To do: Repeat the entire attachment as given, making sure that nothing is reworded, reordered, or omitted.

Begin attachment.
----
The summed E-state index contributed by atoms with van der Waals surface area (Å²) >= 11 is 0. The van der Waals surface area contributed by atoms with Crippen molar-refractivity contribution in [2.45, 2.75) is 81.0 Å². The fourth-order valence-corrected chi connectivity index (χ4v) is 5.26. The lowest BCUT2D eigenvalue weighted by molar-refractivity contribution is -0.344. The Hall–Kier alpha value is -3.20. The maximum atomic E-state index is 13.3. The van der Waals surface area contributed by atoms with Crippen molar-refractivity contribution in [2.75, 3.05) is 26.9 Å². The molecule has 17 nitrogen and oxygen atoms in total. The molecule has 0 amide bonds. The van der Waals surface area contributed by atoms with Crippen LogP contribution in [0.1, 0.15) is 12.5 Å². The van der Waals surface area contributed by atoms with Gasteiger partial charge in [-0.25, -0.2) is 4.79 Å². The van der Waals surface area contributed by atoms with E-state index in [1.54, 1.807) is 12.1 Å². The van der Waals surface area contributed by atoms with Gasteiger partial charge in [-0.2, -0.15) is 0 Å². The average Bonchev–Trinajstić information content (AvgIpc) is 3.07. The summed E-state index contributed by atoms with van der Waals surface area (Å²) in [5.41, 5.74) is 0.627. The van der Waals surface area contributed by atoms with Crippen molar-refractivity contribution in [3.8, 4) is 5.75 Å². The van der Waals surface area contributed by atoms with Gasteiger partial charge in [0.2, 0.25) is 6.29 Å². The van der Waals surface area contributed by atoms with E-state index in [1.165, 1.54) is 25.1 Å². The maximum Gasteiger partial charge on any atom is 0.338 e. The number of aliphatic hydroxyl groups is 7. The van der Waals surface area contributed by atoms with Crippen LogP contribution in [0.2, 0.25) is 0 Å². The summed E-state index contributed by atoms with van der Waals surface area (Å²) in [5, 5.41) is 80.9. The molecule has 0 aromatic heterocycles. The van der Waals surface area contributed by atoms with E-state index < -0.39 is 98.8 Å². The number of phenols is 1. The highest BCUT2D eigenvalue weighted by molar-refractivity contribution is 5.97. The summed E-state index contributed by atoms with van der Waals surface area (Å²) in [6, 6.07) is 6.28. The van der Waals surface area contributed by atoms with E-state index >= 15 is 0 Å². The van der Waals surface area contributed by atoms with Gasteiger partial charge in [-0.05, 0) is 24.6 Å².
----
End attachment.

The summed E-state index contributed by atoms with van der Waals surface area (Å²) >= 11 is 0. The van der Waals surface area contributed by atoms with Crippen molar-refractivity contribution in [2.45, 2.75) is 81.0 Å². The fourth-order valence-corrected chi connectivity index (χ4v) is 5.26. The lowest BCUT2D eigenvalue weighted by molar-refractivity contribution is -0.344. The Hall–Kier alpha value is -3.20. The maximum atomic E-state index is 13.3. The van der Waals surface area contributed by atoms with Crippen molar-refractivity contribution in [2.75, 3.05) is 26.9 Å². The molecule has 17 nitrogen and oxygen atoms in total. The molecule has 0 amide bonds. The van der Waals surface area contributed by atoms with Crippen LogP contribution in [0.1, 0.15) is 12.5 Å². The van der Waals surface area contributed by atoms with Gasteiger partial charge in [-0.25, -0.2) is 4.79 Å². The van der Waals surface area contributed by atoms with E-state index in [1.54, 1.807) is 12.1 Å². The van der Waals surface area contributed by atoms with Gasteiger partial charge in [-0.2, -0.15) is 0 Å². The average Bonchev–Trinajstić information content (AvgIpc) is 3.07. The summed E-state index contributed by atoms with van der Waals surface area (Å²) in [5.41, 5.74) is 0.627. The van der Waals surface area contributed by atoms with Crippen molar-refractivity contribution in [3.8, 4) is 5.75 Å². The van der Waals surface area contributed by atoms with Gasteiger partial charge in [0.2, 0.25) is 6.29 Å². The van der Waals surface area contributed by atoms with E-state index in [1.165, 1.54) is 25.1 Å². The maximum Gasteiger partial charge on any atom is 0.338 e. The number of aliphatic hydroxyl groups is 7. The van der Waals surface area contributed by atoms with Crippen LogP contribution in [0.2, 0.25) is 0 Å². The summed E-state index contributed by atoms with van der Waals surface area (Å²) in [5, 5.41) is 80.9. The molecule has 0 aromatic heterocycles. The van der Waals surface area contributed by atoms with E-state index < -0.39 is 98.8 Å². The number of phenols is 1. The highest BCUT2D eigenvalue weighted by molar-refractivity contribution is 5.97. The summed E-state index contributed by atoms with van der Waals surface area (Å²) in [6, 6.07) is 6.28. The van der Waals surface area contributed by atoms with E-state index >= 15 is 0 Å². The van der Waals surface area contributed by atoms with Gasteiger partial charge in [-0.05, 0) is 24.6 Å².